The Tax Benefits of Home Ownership
Homeownership and the American dream seem to go hand-in-hand. To foster this goal, Congress has consistently practiced tax legislation that favors homeowners. So much so that our tax laws discriminate against renters, giving unequal tax benefits to homeowners.
For those who don't know, here is a list of tax deduction available to the average homeowner.
Real estate property taxes, state and local, can be deducted. However, real estate taxes are only deductible in the year they are paid to the government. So, in 2015, if your lender held in escrow money for taxes due in 2016 you can't take a deduction for these taxes when you file for your 2015 return.
Mortgage lenders have to send an annual statement to borrowers by the end of January of each year, reflecting the amount of mortgage interest and real estate taxes the homeowner paid during the last year.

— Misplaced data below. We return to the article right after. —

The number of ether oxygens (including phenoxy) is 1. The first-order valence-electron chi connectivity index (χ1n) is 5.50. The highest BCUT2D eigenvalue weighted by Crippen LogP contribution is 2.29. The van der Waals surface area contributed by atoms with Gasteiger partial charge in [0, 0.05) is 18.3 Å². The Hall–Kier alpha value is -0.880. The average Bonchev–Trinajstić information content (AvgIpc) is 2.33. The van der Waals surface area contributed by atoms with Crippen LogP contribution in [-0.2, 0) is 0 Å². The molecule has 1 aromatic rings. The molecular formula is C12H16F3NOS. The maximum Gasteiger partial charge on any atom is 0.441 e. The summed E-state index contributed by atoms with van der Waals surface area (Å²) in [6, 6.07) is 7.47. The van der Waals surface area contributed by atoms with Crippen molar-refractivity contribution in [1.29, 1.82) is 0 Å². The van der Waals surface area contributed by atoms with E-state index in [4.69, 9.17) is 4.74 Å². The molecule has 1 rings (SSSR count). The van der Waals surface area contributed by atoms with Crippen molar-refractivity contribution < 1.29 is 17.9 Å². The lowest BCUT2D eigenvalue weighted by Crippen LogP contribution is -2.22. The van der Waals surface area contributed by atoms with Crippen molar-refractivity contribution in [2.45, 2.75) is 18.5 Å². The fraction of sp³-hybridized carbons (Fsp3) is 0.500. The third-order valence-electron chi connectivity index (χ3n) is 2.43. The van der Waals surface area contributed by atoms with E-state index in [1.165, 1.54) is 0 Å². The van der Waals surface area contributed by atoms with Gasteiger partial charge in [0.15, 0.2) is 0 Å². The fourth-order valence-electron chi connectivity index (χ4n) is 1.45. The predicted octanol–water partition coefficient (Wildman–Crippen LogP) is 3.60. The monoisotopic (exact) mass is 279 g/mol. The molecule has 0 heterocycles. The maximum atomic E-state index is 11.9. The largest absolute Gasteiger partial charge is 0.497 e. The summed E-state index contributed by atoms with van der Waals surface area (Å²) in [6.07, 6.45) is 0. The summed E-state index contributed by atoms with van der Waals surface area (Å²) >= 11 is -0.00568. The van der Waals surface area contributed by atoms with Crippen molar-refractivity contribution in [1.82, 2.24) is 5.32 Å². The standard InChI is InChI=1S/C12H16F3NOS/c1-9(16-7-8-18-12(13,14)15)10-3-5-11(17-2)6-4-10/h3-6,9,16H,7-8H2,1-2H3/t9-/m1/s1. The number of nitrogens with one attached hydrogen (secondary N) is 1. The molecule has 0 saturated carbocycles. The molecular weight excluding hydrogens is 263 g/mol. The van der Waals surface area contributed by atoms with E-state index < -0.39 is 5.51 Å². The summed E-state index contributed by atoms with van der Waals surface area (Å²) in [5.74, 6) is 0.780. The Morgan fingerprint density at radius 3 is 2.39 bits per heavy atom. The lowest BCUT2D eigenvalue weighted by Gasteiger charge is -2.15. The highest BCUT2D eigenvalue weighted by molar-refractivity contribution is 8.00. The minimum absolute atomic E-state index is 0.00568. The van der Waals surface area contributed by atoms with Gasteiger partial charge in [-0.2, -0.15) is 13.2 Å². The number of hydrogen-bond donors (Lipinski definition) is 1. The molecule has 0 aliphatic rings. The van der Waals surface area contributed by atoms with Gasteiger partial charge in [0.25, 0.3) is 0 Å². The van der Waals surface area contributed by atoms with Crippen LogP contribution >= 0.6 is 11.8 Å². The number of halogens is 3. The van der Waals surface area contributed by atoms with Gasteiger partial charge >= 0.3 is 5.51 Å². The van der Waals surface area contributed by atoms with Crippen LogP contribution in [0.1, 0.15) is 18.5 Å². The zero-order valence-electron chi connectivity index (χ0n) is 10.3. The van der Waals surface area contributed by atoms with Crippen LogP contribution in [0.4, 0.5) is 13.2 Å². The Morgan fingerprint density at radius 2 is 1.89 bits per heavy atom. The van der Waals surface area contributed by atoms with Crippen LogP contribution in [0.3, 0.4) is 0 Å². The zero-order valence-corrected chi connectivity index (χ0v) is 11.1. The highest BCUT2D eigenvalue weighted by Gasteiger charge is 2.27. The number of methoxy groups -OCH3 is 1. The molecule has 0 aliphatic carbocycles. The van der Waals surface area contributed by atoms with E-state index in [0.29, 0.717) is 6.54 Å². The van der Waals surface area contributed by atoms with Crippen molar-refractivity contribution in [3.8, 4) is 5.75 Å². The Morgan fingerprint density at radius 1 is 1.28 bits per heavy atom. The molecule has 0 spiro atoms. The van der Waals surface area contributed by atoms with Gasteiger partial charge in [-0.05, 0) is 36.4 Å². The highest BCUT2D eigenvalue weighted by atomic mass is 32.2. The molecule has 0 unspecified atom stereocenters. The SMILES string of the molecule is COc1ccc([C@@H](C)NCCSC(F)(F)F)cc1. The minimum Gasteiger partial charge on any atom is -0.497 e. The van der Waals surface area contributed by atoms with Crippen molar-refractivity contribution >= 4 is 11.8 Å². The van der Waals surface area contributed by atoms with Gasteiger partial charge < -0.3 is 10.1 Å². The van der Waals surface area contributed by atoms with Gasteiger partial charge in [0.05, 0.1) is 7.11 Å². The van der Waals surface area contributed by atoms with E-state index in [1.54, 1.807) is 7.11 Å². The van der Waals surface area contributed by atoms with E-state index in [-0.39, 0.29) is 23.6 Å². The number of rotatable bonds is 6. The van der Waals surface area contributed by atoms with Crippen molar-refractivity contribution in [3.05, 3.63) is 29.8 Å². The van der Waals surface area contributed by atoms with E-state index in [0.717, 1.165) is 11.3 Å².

Interest on mortgage loans for a first or second home is deductible, subject to the following: acquisition loans up to $1 million, and home equity loans up to $100,000. If you are married but file separately, these limits are split equally.
To qualify for an acquisition loan, you must buy, construct or substantially improve your home. If you refinance for more than the outstanding debt, the excess amount doesn't qualify as an acquisition loan unless you use all of the excess on your home. Any other excess may qualify as a home equity loan.
When you get a mortgage loan, some lenders let you pay one or more points to get it. The more points you pay, the lower your mortgage interest rate should be. Each point is one percent of the amount borrowed: if you get a loan of $170,000 each point costs $1,700.
The IRS has also decided that even if sellers pay points, they are still deductible by the homebuyer. Points paid to a lender when you refinance your current mortgage aren't fully deductible in the year they are paid: you have to allocate the amount over the life of the loan.
Original article here.